I think that today MSF is the only aid agency in Yemen and I have no problem with using the organsiaion to try to glean information over there. I held talks with MSF before going there and we agreed on the way the information would be treated. In the end, none of my photos have been censored, some have been the subject of debate, but there were no objections on their part, either over the content of the images or over the discourse I’ve used that might not necessarily be their point of view. It is entirely my own words and credibility that’s on sale with this photo essay.
In the field, I met journalists from Vice and HBO who themselves had paid heavily armed Houthis to take them places. In terms of integrity and subjectivity, I think I was better off.
Do you think your work can help to highlight a war that the majority of the media has lost interest in?
I’ve been pretty in demand since the photo essay was published. The more this war is talked about, the more the country will be understood and the more people will start to take an interest. All the issues of the Middle East come together in Yemen, which makes this a complex war. It is difficult to summarise 40 years of history, a country’s history, or even just explain what has been going on since the 2011 revolution.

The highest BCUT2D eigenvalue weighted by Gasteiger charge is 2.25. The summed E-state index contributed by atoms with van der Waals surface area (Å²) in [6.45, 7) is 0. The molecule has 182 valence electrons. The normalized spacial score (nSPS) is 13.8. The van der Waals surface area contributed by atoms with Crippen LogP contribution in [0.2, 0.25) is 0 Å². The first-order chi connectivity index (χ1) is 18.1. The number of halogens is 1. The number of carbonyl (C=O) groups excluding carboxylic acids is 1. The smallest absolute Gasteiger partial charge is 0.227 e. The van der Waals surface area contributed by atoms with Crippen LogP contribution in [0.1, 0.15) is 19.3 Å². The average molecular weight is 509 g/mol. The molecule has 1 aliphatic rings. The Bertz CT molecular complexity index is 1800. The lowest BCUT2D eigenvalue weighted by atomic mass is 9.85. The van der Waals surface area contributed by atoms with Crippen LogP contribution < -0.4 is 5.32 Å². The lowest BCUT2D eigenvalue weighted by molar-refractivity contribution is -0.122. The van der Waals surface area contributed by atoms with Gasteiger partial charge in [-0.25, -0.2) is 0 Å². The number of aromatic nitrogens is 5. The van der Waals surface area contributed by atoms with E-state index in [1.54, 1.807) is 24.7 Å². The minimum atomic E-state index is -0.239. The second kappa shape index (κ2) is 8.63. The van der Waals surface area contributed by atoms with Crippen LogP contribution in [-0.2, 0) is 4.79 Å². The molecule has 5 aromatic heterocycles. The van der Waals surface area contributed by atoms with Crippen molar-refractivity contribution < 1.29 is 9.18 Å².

It is like how it is difficult to explain that France supports Saudi Arabia, which gave birth to Al Qaeda in the Arabian Peninsula, which claimed responsibility for the “Charlie Hebdo” attack.
Do you envisage returning?
I hope to, but it depends on the security situation allowing me to do so and being able to work with total freedom. Today the south of the country is no longer accessible as the airport and port in Aden are closed because of attacks by Islamic State suicide bombers. To go to southern Yemen now, without any security guarantees, would be suicidal.